Strength of Her Own
Hinata has a secret.
“Byakugan,” she whispers.
She scans the village until she spots Naruto, also alone, practicing his reverse punch. Then she heads for the punching post, and times her blows with his.
It’s the only time she ever spies on him. She blushes sometimes, imagining what she could see if she so chose. Imagining she’s his girlfriend, or his companion at arms. But her heart’s desire isn’t to have Naruto, but to be him. To have strength like his, but all her own.
Some hours later, Naruto heads for the ramen shop. Across the village, Hinata trains on.
A Fractured View
Shino has a secret.
Ninja protect their children, but not like civilians do: not by shielding them from pain. Ninja arm their children with shuriken, bloodline limits, animal companions. But the Aburame clan’s practice of putting babies into the hive, so the insects can colonize their flesh and bones, is something other shinobi find a bit… creepy.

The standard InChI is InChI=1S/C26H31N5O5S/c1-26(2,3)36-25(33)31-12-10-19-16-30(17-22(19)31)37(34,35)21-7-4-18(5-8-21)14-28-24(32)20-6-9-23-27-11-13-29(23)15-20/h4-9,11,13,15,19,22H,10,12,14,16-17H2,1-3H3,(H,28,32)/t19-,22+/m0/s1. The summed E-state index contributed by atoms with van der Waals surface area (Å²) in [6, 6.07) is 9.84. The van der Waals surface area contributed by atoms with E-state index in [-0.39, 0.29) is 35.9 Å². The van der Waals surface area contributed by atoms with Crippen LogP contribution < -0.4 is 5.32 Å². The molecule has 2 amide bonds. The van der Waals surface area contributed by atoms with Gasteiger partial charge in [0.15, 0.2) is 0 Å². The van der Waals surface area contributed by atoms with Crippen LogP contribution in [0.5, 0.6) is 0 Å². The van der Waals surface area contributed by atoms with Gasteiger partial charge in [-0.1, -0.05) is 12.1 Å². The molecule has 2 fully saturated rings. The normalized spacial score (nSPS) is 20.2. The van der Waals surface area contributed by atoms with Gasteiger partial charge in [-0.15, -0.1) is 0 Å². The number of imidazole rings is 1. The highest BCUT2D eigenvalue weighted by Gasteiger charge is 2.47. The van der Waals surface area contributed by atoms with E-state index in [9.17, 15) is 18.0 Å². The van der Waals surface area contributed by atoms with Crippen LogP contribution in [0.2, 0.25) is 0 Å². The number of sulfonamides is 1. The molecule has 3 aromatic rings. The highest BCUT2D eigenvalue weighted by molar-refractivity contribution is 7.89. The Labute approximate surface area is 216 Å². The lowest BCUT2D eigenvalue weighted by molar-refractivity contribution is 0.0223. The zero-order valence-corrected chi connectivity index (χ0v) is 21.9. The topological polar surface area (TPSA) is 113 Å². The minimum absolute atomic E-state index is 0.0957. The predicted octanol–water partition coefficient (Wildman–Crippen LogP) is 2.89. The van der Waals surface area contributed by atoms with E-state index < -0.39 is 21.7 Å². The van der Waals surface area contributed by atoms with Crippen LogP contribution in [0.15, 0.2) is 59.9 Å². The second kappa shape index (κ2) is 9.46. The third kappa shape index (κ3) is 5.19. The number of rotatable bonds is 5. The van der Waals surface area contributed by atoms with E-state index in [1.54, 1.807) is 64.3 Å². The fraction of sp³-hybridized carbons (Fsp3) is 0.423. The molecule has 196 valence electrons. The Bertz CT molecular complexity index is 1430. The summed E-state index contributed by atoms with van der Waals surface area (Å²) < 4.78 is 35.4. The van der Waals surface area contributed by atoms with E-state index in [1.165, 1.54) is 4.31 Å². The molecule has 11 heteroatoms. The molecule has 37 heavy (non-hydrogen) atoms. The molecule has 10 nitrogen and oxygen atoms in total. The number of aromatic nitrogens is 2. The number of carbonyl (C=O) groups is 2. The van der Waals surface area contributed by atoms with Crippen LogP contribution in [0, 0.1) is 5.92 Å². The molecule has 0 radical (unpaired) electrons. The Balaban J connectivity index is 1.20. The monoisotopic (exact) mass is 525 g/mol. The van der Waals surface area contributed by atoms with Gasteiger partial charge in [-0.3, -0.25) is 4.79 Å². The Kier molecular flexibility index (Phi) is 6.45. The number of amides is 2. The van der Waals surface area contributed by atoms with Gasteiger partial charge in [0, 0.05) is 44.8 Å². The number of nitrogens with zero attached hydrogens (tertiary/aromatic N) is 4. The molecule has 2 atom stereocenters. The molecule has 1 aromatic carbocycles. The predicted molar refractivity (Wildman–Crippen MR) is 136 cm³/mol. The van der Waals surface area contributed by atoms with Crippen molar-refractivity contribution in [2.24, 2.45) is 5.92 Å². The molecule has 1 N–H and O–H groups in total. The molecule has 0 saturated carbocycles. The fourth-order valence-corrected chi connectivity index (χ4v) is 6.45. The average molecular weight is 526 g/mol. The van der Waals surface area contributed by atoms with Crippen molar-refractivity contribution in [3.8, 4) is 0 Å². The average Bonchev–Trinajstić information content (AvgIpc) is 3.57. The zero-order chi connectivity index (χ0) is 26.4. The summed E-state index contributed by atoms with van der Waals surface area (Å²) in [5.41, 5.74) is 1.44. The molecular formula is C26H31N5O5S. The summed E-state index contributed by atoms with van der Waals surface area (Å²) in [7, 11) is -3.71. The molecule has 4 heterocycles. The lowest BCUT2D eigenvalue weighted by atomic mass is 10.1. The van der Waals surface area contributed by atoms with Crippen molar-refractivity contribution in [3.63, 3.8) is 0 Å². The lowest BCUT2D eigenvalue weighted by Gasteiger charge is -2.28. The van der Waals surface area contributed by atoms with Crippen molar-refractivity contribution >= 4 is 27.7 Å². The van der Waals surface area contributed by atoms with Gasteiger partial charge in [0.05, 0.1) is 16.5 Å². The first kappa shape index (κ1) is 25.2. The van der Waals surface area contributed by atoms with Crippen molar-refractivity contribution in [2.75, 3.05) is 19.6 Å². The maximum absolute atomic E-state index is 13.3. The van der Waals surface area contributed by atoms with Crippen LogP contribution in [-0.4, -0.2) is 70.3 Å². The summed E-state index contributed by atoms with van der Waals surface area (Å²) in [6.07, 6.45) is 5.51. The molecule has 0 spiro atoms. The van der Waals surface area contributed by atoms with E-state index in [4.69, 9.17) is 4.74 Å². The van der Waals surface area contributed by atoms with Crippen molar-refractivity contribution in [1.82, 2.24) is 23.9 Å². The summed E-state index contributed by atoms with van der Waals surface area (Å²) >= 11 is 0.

Shino doesn’t understand this. Who wouldn’t want a weapon that works at any distance and can never be taken from you? Who wouldn’t thrill to the fractured view from ten thousand compound eyes?
This is his secret: beneath his collar, Shino is smiling.
Kiba has no secrets. If there’s anything that Hinata and Shino don’t know about him, it’s because they weren’t listening.
It’s different with Akamaru. They can communicate whatever they want with body language. When they were both puppies— when they were both young, since everyone in his family spoke fluent dog, it took Kiba a long time to pick up human speech.
That’s why he makes sure he tells Shino and Hinata everything, and that he says it loud. It’s not their fault that they’re only human. They’re his teammates too, and he wouldn’t want them to feel left out.